“I’m happy to say that October was a smashing success. Every week in October, a blog post, podcast episode and episode of SPI TV was published, in addition to the five AskPat episodes that come out each week—all without a hitch. Beyond that, most of the content for the rest of the year has already been written or recorded, most are edited, and just ready to fire away when the time is right. As a result of this, October saw a record month of traffic, and page-views, each increasing at a rate of about 15 percent.”
Not only did site traffic increase, but also Pat’s email subscribers in October 2015 increased by 34 percent from the previous month. And, on top of those amazing numbers, Pat’s audience noticed and commented on the consistency and quality of his content, more than once.
Our team has since continued to manage and implement strategic editorial planning for SPI and other clients. We maintain our strategic plans a minimum of six months in advance, and even sometimes have a full twelve months planned out. We begin by outlining six to twelve monthly focuses, and then every three months we outline weekly blog post and podcast episodes within those monthly themes. Breaking down the strategic planning into these more manageable steps keeps the planning from getting too overwhelming. Don’t worry—you never have to sit down and come up with fifty-two blog posts in one planning session!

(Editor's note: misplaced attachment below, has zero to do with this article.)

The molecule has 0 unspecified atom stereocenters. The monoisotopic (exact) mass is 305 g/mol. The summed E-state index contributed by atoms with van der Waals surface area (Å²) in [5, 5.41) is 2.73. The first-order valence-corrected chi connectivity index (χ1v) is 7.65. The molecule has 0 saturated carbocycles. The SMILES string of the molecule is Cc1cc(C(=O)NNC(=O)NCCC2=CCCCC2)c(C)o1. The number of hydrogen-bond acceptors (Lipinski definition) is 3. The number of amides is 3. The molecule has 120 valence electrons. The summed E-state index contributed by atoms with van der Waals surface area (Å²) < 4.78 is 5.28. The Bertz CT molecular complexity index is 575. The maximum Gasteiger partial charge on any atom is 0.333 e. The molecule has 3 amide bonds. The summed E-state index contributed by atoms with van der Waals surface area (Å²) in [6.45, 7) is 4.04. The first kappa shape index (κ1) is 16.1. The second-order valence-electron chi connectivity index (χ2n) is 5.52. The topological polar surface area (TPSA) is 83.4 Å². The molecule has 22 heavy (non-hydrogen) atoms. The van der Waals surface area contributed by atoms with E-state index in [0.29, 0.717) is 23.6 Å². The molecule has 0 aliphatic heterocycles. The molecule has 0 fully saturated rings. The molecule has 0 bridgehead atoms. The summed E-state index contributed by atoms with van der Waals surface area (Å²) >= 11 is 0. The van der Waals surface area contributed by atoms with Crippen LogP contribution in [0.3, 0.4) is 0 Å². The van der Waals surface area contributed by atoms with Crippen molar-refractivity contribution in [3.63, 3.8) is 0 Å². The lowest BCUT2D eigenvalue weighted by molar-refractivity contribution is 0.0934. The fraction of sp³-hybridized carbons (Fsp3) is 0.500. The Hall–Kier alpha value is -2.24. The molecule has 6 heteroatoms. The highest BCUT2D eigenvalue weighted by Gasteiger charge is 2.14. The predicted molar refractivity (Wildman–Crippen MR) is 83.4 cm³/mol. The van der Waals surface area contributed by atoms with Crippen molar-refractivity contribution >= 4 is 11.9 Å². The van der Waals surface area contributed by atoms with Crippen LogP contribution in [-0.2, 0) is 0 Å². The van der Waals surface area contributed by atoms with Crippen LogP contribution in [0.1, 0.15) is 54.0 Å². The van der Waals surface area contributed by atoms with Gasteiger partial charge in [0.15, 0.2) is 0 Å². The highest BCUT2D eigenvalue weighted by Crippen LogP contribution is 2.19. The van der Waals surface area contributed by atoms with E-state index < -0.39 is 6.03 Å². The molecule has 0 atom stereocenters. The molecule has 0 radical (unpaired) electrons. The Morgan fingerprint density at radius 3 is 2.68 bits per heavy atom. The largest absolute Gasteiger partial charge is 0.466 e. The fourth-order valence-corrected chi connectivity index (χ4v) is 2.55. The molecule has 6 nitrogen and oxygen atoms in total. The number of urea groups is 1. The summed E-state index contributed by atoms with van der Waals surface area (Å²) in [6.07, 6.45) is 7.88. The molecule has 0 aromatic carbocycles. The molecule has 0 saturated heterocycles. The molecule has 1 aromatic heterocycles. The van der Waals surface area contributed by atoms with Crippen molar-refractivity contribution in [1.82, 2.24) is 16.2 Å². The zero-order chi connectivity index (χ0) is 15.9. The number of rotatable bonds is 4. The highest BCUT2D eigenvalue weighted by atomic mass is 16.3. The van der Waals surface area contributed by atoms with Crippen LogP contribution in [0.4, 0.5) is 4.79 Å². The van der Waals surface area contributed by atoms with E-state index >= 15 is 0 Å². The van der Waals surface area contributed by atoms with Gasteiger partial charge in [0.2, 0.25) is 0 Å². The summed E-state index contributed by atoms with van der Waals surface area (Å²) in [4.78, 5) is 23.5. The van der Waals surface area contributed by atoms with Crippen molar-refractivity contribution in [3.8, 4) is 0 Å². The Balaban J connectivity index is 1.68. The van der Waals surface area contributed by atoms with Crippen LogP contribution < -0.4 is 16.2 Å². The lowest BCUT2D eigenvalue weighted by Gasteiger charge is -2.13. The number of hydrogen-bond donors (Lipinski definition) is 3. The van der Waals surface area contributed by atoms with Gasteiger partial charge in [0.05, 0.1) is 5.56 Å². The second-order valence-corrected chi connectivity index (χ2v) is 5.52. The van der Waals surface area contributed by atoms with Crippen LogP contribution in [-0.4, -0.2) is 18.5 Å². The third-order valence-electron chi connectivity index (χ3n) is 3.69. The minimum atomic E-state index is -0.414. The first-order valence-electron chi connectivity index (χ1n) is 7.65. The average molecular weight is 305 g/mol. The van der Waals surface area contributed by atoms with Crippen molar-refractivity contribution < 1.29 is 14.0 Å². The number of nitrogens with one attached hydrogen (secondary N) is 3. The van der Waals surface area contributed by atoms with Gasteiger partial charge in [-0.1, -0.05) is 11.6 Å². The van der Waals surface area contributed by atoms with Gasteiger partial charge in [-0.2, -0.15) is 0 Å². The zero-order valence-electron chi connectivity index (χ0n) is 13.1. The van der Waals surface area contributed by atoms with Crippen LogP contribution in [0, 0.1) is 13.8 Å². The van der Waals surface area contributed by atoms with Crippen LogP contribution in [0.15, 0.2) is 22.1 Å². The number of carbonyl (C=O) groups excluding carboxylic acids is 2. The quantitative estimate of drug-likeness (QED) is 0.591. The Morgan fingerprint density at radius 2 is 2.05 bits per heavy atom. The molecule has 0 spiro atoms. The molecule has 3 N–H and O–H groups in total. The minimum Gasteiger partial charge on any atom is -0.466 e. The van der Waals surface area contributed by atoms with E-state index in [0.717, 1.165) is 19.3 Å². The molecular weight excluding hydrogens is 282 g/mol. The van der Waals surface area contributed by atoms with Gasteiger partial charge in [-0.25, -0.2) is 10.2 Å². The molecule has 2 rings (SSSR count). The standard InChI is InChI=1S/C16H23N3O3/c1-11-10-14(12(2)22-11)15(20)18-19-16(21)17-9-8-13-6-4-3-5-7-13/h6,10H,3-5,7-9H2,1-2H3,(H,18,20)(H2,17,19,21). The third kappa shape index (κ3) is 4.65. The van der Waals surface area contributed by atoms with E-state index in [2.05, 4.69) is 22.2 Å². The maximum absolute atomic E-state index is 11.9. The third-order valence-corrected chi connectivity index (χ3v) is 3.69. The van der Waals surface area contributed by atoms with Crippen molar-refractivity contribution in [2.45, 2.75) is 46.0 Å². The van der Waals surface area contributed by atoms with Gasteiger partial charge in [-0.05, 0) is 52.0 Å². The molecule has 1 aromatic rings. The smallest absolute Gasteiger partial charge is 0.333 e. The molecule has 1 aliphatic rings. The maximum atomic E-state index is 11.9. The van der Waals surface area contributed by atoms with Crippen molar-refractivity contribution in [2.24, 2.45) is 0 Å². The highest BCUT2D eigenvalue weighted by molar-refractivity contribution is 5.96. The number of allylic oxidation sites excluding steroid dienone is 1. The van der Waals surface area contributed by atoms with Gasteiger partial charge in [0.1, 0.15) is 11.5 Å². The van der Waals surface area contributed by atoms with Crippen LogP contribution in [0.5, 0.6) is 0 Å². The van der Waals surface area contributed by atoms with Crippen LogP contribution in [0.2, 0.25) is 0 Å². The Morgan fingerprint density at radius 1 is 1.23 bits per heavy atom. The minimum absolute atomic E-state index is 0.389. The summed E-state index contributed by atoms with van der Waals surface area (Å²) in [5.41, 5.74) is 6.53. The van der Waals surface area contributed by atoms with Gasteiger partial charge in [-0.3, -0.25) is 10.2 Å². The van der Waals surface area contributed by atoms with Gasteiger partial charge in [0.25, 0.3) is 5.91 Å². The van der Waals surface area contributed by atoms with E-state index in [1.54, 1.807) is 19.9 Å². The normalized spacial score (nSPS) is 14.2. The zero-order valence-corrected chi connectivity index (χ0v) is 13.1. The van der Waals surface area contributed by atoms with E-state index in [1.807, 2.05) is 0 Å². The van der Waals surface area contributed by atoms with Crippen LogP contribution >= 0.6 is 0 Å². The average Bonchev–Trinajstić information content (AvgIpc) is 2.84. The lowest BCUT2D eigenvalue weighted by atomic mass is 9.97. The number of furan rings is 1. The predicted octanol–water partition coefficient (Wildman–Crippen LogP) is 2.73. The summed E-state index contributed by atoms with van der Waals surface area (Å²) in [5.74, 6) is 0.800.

Tools for Strategic Editorial Planning
If you’re wondering how you even get started with setting up your strategic editorial plan, don’t fret! You can get started quickly and easily with a simple spreadsheet set up with a column for each one of your publishing channels, and rows for each week of the month. A basic three-month template would look something like this:
We recommend managing a spreadsheet like this using Google Sheets, which allows for easy sharing and collaboration with team members.